Ojai’s Brian Bemel was in Spain most of last year, emerged in a decades’-old dream, immersion Spanish. Although, no doubt happy for Bemel, fans of his annual Ojai Storytelling Festival eagerly awaited his return. “I got a lot of emails” Bemel recalls, “from people telling me, ‘Please come back and bring the Storytelling Festival back.”
After the hiatus, fans got their wish. Bemel’s 17th Annual Ojai Storytelling Festival is now scheduled, September 7-10, at Libbey Bowl and the Ojai Art Center, featuring stories based on folktales and personal narratives, with tellers incorporating music, mime, comedy and drama into their craft.
Bemel believes that this craft may actually be biological, molecular. “I just think that storytelling is kind of in the DNA of being human,” says the former teacher. “Long before there was TV and movies, we all told stories. Now, we have television, and it’s still based on storytelling.”
For Bemel, with a masters degree from UCSB, storytelling’s attributes became evident early in his career. “When I was an elementary school teacher, the arts were always important in my classroom, and one year, I decided to start bringing performers into the schoolroom. The program started to grow, and we started to have public performances. People came from all over Ventura.”
Later, as Ventura County schools’ Visual and Performing Arts Specialist, Bemel became involved with the National Storytelling Festival. “Storytellers would come for a week’s residency before the performance, so 17 years ago we started the first Ojai Storytelling Festival.”
Although his early storytelling experiences were with children, Bemel emphasizes that the Ojai Storytelling Festival is for all ages, as is his non-profit, Performances To Grow On, for which the Ojai event is signature event,
“When you think storytelling, you think of kids,” he says. “But, the idea of what a story entails is very different when you go to festivals. There are stories that come from folk tales, handed down from many generations, but today many storytellers are telling things from their lives. People are hungry for personal stories.”
An example of the festival’s diversity begins with festival opener, “Raw Tales with Winners of The Moth in Los Angeles,” which the festival website describes as “a performance of personal stories for an adult audience.”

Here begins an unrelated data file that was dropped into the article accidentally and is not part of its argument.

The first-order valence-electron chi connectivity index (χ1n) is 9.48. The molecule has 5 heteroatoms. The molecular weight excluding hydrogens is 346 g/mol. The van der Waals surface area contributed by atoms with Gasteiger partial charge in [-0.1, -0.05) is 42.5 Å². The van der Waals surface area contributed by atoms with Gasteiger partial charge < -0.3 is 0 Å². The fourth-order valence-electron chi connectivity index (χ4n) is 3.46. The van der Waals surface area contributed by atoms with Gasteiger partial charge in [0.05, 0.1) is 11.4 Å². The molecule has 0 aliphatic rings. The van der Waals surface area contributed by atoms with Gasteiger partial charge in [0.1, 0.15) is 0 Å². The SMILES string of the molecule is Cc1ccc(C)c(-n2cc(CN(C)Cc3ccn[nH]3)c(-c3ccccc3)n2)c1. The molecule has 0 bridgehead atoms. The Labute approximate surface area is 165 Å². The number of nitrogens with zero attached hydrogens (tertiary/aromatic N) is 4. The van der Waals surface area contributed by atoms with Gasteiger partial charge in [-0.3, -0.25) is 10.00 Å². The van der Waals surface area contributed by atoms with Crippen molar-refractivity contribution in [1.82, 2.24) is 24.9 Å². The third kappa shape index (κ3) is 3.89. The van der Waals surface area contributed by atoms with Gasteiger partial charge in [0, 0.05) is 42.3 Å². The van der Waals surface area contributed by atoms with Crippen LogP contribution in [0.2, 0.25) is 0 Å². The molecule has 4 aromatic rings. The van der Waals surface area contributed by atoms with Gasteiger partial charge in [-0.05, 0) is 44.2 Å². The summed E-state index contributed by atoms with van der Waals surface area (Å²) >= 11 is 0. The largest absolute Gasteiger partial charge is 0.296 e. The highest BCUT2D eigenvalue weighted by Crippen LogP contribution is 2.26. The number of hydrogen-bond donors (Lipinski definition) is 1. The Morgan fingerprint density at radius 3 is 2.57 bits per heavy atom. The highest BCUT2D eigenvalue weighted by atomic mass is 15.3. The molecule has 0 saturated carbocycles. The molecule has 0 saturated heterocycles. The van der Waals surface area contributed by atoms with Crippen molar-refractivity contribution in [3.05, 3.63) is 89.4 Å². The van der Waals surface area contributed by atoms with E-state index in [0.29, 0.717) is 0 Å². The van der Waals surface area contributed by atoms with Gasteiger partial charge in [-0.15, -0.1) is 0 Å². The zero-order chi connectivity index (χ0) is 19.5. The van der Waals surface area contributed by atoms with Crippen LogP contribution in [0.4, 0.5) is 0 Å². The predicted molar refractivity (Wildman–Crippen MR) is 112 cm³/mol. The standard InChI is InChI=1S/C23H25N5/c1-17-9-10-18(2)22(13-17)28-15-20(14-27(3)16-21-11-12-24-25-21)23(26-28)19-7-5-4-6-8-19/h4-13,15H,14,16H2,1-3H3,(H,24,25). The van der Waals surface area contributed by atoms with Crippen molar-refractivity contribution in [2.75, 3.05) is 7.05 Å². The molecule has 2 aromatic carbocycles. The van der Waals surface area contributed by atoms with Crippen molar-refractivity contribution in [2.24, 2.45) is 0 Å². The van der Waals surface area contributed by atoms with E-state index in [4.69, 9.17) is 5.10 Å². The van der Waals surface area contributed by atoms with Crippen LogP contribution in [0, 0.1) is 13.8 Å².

But Bemel explains, “All performances are different. Some tellers incorporate music into
their stories, some are mimes using physical movement to tell their stories.” Examples are Kim Weitkamp, who weaves in song and humor, and Antonio Rocha, who uses mime to tell stories from his homeland, Brazil, also portraying what he calls “hilarious characters in outrageous situations.”
Rocha performs worldwide, as do most Ojai Storytelling tellers, and many are from other countries. “The tellers we have are from a lot of geographic regions,” Bemel says. “You’re getting a mosaic of different kinds of tales from different cultures.” This includes Niall de Búrca from Ireland, who uses humor, audience participation, high drama, and shape-shifting--becoming even a leprechaun--to tell his tales.
But there are serious stories too, including “Bodies Unbound with Cynthia Waring,” in which she explores, life as a masseuse, artist and childhood trauma survivor, then, her transformation and actualization.
The festival also includes musical performances, such as Ojai’s Alan Thornhill, and storytelling workshops, including children’s workshop, “Japanese Culture with Motoko,” where Motoko provides a glimpse into life in Japan through story, song, and art.
Bemel concludes, “I just think storytelling is part of the human experience. I think that when you hear somebody else’s story it rekindles stories in you as a listener, and you begin to tell your own stories to other people. They talk about this idea as the Third Wall, but I think in storytelling, there’s a bridge, instead. I think this is why people come for the Ojai Storytelling Festival. It takes us back to a different place and time.”
(For schedule and information on ticketing,
visit the Ojai Storytelling Festival website, firstname.lastname@example.org )